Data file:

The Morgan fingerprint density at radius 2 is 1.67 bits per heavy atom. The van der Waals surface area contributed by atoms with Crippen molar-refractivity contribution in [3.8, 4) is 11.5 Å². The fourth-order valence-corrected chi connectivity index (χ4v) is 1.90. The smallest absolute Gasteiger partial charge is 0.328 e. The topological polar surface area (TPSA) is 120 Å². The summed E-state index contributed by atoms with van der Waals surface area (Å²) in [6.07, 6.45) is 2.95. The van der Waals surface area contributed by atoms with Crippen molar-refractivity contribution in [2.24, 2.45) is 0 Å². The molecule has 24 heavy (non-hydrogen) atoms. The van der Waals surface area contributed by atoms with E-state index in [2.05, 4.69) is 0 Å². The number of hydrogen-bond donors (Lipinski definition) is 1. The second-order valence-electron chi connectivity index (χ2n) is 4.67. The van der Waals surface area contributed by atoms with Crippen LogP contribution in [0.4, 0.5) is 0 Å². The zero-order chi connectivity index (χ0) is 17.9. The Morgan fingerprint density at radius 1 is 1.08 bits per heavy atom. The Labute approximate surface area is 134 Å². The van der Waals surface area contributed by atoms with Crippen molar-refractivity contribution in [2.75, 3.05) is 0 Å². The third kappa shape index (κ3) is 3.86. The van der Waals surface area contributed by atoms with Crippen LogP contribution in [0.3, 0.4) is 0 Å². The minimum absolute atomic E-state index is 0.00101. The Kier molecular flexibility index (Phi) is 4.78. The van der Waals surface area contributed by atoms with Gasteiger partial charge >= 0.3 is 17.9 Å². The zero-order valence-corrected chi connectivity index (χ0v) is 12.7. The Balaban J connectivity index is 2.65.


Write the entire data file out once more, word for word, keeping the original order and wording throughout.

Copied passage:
The Morgan fingerprint density at radius 2 is 1.67 bits per heavy atom. The van der Waals surface area contributed by atoms with Crippen molar-refractivity contribution in [3.8, 4) is 11.5 Å². The fourth-order valence-corrected chi connectivity index (χ4v) is 1.90. The smallest absolute Gasteiger partial charge is 0.328 e. The topological polar surface area (TPSA) is 120 Å². The summed E-state index contributed by atoms with van der Waals surface area (Å²) in [6.07, 6.45) is 2.95. The van der Waals surface area contributed by atoms with Crippen molar-refractivity contribution in [2.24, 2.45) is 0 Å². The molecule has 24 heavy (non-hydrogen) atoms. The van der Waals surface area contributed by atoms with E-state index in [2.05, 4.69) is 0 Å². The number of hydrogen-bond donors (Lipinski definition) is 1. The second-order valence-electron chi connectivity index (χ2n) is 4.67. The van der Waals surface area contributed by atoms with Crippen LogP contribution in [0.4, 0.5) is 0 Å². The zero-order chi connectivity index (χ0) is 17.9. The Morgan fingerprint density at radius 1 is 1.08 bits per heavy atom. The Labute approximate surface area is 134 Å². The van der Waals surface area contributed by atoms with Crippen molar-refractivity contribution in [2.75, 3.05) is 0 Å². The third kappa shape index (κ3) is 3.86. The van der Waals surface area contributed by atoms with Crippen LogP contribution in [0.3, 0.4) is 0 Å². The minimum absolute atomic E-state index is 0.00101. The Kier molecular flexibility index (Phi) is 4.78. The van der Waals surface area contributed by atoms with Gasteiger partial charge >= 0.3 is 17.9 Å². The zero-order valence-corrected chi connectivity index (χ0v) is 12.7. The Balaban J connectivity index is 2.65.